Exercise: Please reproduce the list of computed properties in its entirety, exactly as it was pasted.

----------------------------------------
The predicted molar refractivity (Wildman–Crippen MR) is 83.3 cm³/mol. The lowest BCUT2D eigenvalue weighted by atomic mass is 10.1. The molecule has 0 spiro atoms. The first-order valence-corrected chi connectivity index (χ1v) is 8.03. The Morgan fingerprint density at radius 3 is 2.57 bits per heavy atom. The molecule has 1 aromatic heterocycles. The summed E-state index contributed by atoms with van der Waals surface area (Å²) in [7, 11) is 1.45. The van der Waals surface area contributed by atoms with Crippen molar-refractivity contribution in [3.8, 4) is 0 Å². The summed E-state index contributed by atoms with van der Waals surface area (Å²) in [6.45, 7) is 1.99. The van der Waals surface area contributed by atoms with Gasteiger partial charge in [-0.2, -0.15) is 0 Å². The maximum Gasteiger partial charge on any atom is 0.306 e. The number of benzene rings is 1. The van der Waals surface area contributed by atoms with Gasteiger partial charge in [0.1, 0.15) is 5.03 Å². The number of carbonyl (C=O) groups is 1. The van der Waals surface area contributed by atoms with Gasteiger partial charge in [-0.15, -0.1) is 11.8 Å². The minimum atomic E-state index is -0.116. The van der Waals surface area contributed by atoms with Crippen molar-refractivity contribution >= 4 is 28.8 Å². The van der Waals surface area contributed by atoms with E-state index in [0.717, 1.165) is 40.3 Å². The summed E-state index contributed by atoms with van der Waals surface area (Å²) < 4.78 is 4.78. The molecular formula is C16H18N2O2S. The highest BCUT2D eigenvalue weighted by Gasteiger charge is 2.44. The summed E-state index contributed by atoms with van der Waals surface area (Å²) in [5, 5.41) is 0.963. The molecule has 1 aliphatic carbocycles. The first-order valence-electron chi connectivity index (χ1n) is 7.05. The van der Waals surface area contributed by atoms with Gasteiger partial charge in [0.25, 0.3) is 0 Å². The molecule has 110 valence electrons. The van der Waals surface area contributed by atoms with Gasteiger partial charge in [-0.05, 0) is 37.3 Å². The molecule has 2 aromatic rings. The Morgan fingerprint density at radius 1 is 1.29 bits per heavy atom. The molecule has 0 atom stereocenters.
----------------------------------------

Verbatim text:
The predicted molar refractivity (Wildman–Crippen MR) is 83.3 cm³/mol. The lowest BCUT2D eigenvalue weighted by atomic mass is 10.1. The molecule has 0 spiro atoms. The first-order valence-corrected chi connectivity index (χ1v) is 8.03. The Morgan fingerprint density at radius 3 is 2.57 bits per heavy atom. The molecule has 1 aromatic heterocycles. The summed E-state index contributed by atoms with van der Waals surface area (Å²) in [7, 11) is 1.45. The van der Waals surface area contributed by atoms with Crippen molar-refractivity contribution in [3.8, 4) is 0 Å². The summed E-state index contributed by atoms with van der Waals surface area (Å²) in [6.45, 7) is 1.99. The van der Waals surface area contributed by atoms with Gasteiger partial charge in [-0.2, -0.15) is 0 Å². The maximum Gasteiger partial charge on any atom is 0.306 e. The number of benzene rings is 1. The van der Waals surface area contributed by atoms with Gasteiger partial charge in [0.1, 0.15) is 5.03 Å². The number of carbonyl (C=O) groups is 1. The van der Waals surface area contributed by atoms with Gasteiger partial charge in [-0.15, -0.1) is 11.8 Å². The minimum atomic E-state index is -0.116. The van der Waals surface area contributed by atoms with Crippen molar-refractivity contribution >= 4 is 28.8 Å². The van der Waals surface area contributed by atoms with E-state index in [0.717, 1.165) is 40.3 Å². The summed E-state index contributed by atoms with van der Waals surface area (Å²) < 4.78 is 4.78. The molecular formula is C16H18N2O2S. The highest BCUT2D eigenvalue weighted by Gasteiger charge is 2.44. The summed E-state index contributed by atoms with van der Waals surface area (Å²) in [5, 5.41) is 0.963. The molecule has 1 aliphatic carbocycles. The first-order valence-electron chi connectivity index (χ1n) is 7.05. The van der Waals surface area contributed by atoms with Gasteiger partial charge in [0.25, 0.3) is 0 Å². The molecule has 110 valence electrons. The van der Waals surface area contributed by atoms with Gasteiger partial charge in [-0.05, 0) is 37.3 Å². The molecule has 2 aromatic rings. The Morgan fingerprint density at radius 1 is 1.29 bits per heavy atom. The molecule has 0 atom stereocenters.